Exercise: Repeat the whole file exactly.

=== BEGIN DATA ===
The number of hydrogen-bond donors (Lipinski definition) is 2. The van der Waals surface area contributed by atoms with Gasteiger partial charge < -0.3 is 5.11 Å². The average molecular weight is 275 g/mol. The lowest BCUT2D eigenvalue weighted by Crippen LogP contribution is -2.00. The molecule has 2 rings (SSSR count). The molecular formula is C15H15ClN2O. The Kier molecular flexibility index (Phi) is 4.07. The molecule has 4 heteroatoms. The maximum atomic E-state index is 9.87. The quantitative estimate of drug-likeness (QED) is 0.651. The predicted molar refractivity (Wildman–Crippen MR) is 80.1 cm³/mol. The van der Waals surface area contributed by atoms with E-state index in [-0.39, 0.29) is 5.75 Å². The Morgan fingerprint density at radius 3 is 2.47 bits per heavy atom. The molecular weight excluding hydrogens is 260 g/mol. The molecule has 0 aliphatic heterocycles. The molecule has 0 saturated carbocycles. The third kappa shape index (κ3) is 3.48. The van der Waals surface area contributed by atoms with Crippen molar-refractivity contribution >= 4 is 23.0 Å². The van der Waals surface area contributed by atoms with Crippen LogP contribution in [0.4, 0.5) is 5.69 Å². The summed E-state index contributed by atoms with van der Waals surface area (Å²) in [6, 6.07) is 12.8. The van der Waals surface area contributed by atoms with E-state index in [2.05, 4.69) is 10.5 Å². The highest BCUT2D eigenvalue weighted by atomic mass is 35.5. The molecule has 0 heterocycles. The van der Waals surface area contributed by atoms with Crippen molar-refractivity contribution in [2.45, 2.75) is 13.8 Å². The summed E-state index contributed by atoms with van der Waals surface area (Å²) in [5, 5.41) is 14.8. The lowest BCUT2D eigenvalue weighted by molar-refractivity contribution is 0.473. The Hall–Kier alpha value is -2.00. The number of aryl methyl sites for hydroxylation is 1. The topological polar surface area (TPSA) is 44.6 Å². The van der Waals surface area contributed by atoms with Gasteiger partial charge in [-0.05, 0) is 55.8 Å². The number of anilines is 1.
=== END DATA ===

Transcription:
The number of hydrogen-bond donors (Lipinski definition) is 2. The van der Waals surface area contributed by atoms with Gasteiger partial charge < -0.3 is 5.11 Å². The average molecular weight is 275 g/mol. The lowest BCUT2D eigenvalue weighted by Crippen LogP contribution is -2.00. The molecule has 2 rings (SSSR count). The molecular formula is C15H15ClN2O. The Kier molecular flexibility index (Phi) is 4.07. The molecule has 4 heteroatoms. The maximum atomic E-state index is 9.87. The quantitative estimate of drug-likeness (QED) is 0.651. The predicted molar refractivity (Wildman–Crippen MR) is 80.1 cm³/mol. The van der Waals surface area contributed by atoms with E-state index in [-0.39, 0.29) is 5.75 Å². The Morgan fingerprint density at radius 3 is 2.47 bits per heavy atom. The molecular weight excluding hydrogens is 260 g/mol. The molecule has 0 aliphatic heterocycles. The molecule has 0 saturated carbocycles. The third kappa shape index (κ3) is 3.48. The van der Waals surface area contributed by atoms with Crippen molar-refractivity contribution >= 4 is 23.0 Å². The van der Waals surface area contributed by atoms with Crippen LogP contribution in [0.4, 0.5) is 5.69 Å². The summed E-state index contributed by atoms with van der Waals surface area (Å²) in [6, 6.07) is 12.8. The van der Waals surface area contributed by atoms with E-state index in [2.05, 4.69) is 10.5 Å². The highest BCUT2D eigenvalue weighted by atomic mass is 35.5. The molecule has 0 heterocycles. The van der Waals surface area contributed by atoms with Crippen molar-refractivity contribution in [2.45, 2.75) is 13.8 Å². The summed E-state index contributed by atoms with van der Waals surface area (Å²) in [5, 5.41) is 14.8. The lowest BCUT2D eigenvalue weighted by molar-refractivity contribution is 0.473. The Hall–Kier alpha value is -2.00. The number of aryl methyl sites for hydroxylation is 1. The topological polar surface area (TPSA) is 44.6 Å². The van der Waals surface area contributed by atoms with Gasteiger partial charge in [-0.05, 0) is 55.8 Å². The number of anilines is 1.